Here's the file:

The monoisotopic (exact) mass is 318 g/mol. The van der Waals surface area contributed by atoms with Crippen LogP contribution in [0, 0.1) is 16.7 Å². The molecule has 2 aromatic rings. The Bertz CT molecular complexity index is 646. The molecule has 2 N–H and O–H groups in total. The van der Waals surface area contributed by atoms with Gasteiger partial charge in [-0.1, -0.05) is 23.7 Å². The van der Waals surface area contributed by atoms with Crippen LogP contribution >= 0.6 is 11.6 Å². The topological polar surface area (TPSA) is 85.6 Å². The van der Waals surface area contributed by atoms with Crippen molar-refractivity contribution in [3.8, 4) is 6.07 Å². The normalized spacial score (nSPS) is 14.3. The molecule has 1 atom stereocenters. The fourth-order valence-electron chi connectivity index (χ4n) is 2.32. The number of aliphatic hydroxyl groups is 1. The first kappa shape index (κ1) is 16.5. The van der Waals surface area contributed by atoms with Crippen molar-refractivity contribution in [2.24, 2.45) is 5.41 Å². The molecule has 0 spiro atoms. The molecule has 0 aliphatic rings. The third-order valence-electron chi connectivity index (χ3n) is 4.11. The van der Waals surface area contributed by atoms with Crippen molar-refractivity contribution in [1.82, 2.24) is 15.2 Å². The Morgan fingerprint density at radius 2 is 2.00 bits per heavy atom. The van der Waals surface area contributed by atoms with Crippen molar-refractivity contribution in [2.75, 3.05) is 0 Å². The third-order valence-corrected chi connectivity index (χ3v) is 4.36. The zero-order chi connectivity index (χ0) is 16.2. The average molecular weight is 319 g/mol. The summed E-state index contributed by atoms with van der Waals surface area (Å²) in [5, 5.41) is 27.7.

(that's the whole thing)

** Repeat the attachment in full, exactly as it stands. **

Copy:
The monoisotopic (exact) mass is 318 g/mol. The van der Waals surface area contributed by atoms with Crippen LogP contribution in [0, 0.1) is 16.7 Å². The molecule has 2 aromatic rings. The Bertz CT molecular complexity index is 646. The molecule has 2 N–H and O–H groups in total. The van der Waals surface area contributed by atoms with Gasteiger partial charge in [-0.1, -0.05) is 23.7 Å². The van der Waals surface area contributed by atoms with Crippen LogP contribution >= 0.6 is 11.6 Å². The topological polar surface area (TPSA) is 85.6 Å². The van der Waals surface area contributed by atoms with Crippen molar-refractivity contribution in [3.8, 4) is 6.07 Å². The normalized spacial score (nSPS) is 14.3. The molecule has 1 atom stereocenters. The fourth-order valence-electron chi connectivity index (χ4n) is 2.32. The number of aliphatic hydroxyl groups is 1. The first kappa shape index (κ1) is 16.5. The van der Waals surface area contributed by atoms with Crippen molar-refractivity contribution in [2.24, 2.45) is 5.41 Å². The molecule has 0 spiro atoms. The molecule has 0 aliphatic rings. The third-order valence-electron chi connectivity index (χ3n) is 4.11. The van der Waals surface area contributed by atoms with Crippen molar-refractivity contribution in [1.82, 2.24) is 15.2 Å². The Morgan fingerprint density at radius 2 is 2.00 bits per heavy atom. The van der Waals surface area contributed by atoms with Crippen molar-refractivity contribution in [2.75, 3.05) is 0 Å². The third-order valence-corrected chi connectivity index (χ3v) is 4.36. The zero-order chi connectivity index (χ0) is 16.2. The average molecular weight is 319 g/mol. The summed E-state index contributed by atoms with van der Waals surface area (Å²) in [5, 5.41) is 27.7.